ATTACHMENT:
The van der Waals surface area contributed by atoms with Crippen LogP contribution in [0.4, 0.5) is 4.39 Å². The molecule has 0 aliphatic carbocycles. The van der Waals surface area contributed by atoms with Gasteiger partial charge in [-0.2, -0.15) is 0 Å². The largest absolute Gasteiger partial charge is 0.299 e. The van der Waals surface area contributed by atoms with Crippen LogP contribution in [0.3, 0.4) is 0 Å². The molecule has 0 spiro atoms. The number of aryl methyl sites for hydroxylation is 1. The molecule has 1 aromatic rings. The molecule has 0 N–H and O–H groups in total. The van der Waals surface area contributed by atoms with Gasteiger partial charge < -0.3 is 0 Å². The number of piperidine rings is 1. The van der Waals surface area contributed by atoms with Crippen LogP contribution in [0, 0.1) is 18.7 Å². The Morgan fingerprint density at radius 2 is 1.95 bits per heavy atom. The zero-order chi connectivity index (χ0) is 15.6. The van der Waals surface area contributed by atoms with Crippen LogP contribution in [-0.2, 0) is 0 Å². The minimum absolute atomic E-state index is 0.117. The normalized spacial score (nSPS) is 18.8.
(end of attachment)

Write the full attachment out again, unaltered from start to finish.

The van der Waals surface area contributed by atoms with Crippen LogP contribution in [0.4, 0.5) is 4.39 Å². The molecule has 0 aliphatic carbocycles. The van der Waals surface area contributed by atoms with Gasteiger partial charge in [-0.2, -0.15) is 0 Å². The largest absolute Gasteiger partial charge is 0.299 e. The van der Waals surface area contributed by atoms with Crippen LogP contribution in [0.3, 0.4) is 0 Å². The molecule has 0 spiro atoms. The number of aryl methyl sites for hydroxylation is 1. The molecule has 1 aromatic rings. The molecule has 0 N–H and O–H groups in total. The van der Waals surface area contributed by atoms with Gasteiger partial charge < -0.3 is 0 Å². The number of piperidine rings is 1. The van der Waals surface area contributed by atoms with Crippen LogP contribution in [0, 0.1) is 18.7 Å². The Morgan fingerprint density at radius 2 is 1.95 bits per heavy atom. The zero-order chi connectivity index (χ0) is 15.6. The van der Waals surface area contributed by atoms with Crippen LogP contribution in [-0.2, 0) is 0 Å². The minimum absolute atomic E-state index is 0.117. The normalized spacial score (nSPS) is 18.8.